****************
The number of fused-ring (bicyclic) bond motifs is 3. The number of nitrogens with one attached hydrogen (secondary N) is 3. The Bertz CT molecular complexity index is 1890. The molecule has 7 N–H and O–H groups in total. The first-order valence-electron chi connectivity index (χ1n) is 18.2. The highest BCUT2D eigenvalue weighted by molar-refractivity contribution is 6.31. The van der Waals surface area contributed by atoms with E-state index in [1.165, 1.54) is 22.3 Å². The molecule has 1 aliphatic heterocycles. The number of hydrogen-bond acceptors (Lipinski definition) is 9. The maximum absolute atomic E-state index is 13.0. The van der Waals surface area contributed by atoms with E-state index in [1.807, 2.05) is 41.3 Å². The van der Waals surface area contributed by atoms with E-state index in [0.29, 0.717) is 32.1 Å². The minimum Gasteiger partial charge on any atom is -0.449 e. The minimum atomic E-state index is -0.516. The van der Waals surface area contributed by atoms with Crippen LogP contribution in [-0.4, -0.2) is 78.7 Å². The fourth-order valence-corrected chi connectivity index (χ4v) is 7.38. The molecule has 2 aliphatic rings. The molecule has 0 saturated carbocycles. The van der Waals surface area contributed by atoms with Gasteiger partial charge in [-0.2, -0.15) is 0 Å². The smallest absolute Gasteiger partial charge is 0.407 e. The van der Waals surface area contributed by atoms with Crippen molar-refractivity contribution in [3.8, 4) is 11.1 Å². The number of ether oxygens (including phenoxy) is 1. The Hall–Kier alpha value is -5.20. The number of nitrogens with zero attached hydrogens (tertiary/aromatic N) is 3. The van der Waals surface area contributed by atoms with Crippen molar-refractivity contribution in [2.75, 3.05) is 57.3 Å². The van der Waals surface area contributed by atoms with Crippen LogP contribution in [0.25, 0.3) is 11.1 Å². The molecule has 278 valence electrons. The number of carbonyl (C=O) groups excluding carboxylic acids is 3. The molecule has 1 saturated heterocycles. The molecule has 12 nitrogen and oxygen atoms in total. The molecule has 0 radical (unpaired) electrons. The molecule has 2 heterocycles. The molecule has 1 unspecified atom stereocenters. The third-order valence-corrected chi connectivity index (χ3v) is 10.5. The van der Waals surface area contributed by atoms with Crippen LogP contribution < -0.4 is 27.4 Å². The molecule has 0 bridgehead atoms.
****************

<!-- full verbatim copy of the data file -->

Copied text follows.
The number of fused-ring (bicyclic) bond motifs is 3. The number of nitrogens with one attached hydrogen (secondary N) is 3. The Bertz CT molecular complexity index is 1890. The molecule has 7 N–H and O–H groups in total. The first-order valence-electron chi connectivity index (χ1n) is 18.2. The highest BCUT2D eigenvalue weighted by molar-refractivity contribution is 6.31. The van der Waals surface area contributed by atoms with E-state index in [1.165, 1.54) is 22.3 Å². The molecule has 1 aliphatic heterocycles. The number of hydrogen-bond acceptors (Lipinski definition) is 9. The maximum absolute atomic E-state index is 13.0. The van der Waals surface area contributed by atoms with E-state index in [1.807, 2.05) is 41.3 Å². The van der Waals surface area contributed by atoms with E-state index in [0.29, 0.717) is 32.1 Å². The minimum Gasteiger partial charge on any atom is -0.449 e. The minimum atomic E-state index is -0.516. The van der Waals surface area contributed by atoms with Crippen LogP contribution in [-0.4, -0.2) is 78.7 Å². The fourth-order valence-corrected chi connectivity index (χ4v) is 7.38. The molecule has 2 aliphatic rings. The molecule has 0 saturated carbocycles. The van der Waals surface area contributed by atoms with Gasteiger partial charge in [-0.2, -0.15) is 0 Å². The smallest absolute Gasteiger partial charge is 0.407 e. The van der Waals surface area contributed by atoms with Crippen molar-refractivity contribution in [3.8, 4) is 11.1 Å². The number of ether oxygens (including phenoxy) is 1. The Hall–Kier alpha value is -5.20. The number of nitrogens with zero attached hydrogens (tertiary/aromatic N) is 3. The van der Waals surface area contributed by atoms with Crippen molar-refractivity contribution in [2.75, 3.05) is 57.3 Å². The van der Waals surface area contributed by atoms with Crippen LogP contribution in [0.25, 0.3) is 11.1 Å². The molecule has 278 valence electrons. The number of carbonyl (C=O) groups excluding carboxylic acids is 3. The molecule has 1 saturated heterocycles. The molecule has 12 nitrogen and oxygen atoms in total. The molecule has 0 radical (unpaired) electrons. The molecule has 2 heterocycles. The molecule has 1 unspecified atom stereocenters. The third-order valence-corrected chi connectivity index (χ3v) is 10.5. The van der Waals surface area contributed by atoms with Crippen LogP contribution < -0.4 is 27.4 Å². The molecule has 0 bridgehead atoms.